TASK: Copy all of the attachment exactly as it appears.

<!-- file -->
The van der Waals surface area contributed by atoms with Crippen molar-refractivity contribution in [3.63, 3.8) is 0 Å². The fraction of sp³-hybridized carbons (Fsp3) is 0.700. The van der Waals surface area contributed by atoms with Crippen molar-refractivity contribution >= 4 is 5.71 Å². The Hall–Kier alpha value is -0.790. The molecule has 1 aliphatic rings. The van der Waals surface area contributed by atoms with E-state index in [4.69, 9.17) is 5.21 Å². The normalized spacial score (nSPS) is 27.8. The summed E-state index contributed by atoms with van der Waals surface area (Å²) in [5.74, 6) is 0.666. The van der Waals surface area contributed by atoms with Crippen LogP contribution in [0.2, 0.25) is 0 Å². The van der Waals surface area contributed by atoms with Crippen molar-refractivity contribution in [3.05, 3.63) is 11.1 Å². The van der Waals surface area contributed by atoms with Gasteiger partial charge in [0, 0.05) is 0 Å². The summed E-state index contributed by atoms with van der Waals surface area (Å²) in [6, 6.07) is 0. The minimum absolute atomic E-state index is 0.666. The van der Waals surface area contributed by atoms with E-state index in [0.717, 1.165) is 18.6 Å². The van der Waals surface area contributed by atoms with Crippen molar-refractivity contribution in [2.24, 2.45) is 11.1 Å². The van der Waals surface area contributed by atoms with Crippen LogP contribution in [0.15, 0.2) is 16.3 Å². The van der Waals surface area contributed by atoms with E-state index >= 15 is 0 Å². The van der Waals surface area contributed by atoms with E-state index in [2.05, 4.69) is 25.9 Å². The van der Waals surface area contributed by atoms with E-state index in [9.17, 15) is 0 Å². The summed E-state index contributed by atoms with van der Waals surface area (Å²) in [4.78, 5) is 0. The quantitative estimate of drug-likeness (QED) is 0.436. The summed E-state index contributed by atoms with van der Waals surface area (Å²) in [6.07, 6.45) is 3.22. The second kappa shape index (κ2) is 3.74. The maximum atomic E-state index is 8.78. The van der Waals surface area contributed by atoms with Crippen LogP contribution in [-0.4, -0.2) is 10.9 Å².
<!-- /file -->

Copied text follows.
The van der Waals surface area contributed by atoms with Crippen molar-refractivity contribution in [3.63, 3.8) is 0 Å². The fraction of sp³-hybridized carbons (Fsp3) is 0.700. The van der Waals surface area contributed by atoms with Crippen molar-refractivity contribution >= 4 is 5.71 Å². The Hall–Kier alpha value is -0.790. The molecule has 1 aliphatic rings. The van der Waals surface area contributed by atoms with E-state index in [4.69, 9.17) is 5.21 Å². The normalized spacial score (nSPS) is 27.8. The summed E-state index contributed by atoms with van der Waals surface area (Å²) in [5.74, 6) is 0.666. The van der Waals surface area contributed by atoms with Crippen LogP contribution in [0.2, 0.25) is 0 Å². The van der Waals surface area contributed by atoms with Crippen molar-refractivity contribution in [3.05, 3.63) is 11.1 Å². The van der Waals surface area contributed by atoms with Gasteiger partial charge in [0, 0.05) is 0 Å². The summed E-state index contributed by atoms with van der Waals surface area (Å²) in [6, 6.07) is 0. The minimum absolute atomic E-state index is 0.666. The van der Waals surface area contributed by atoms with E-state index in [0.717, 1.165) is 18.6 Å². The van der Waals surface area contributed by atoms with Crippen molar-refractivity contribution in [2.24, 2.45) is 11.1 Å². The van der Waals surface area contributed by atoms with Crippen LogP contribution in [0.15, 0.2) is 16.3 Å². The van der Waals surface area contributed by atoms with E-state index >= 15 is 0 Å². The van der Waals surface area contributed by atoms with E-state index in [2.05, 4.69) is 25.9 Å². The van der Waals surface area contributed by atoms with E-state index in [9.17, 15) is 0 Å². The summed E-state index contributed by atoms with van der Waals surface area (Å²) in [4.78, 5) is 0. The quantitative estimate of drug-likeness (QED) is 0.436. The summed E-state index contributed by atoms with van der Waals surface area (Å²) in [6.07, 6.45) is 3.22. The second kappa shape index (κ2) is 3.74. The maximum atomic E-state index is 8.78. The van der Waals surface area contributed by atoms with Crippen LogP contribution in [-0.4, -0.2) is 10.9 Å².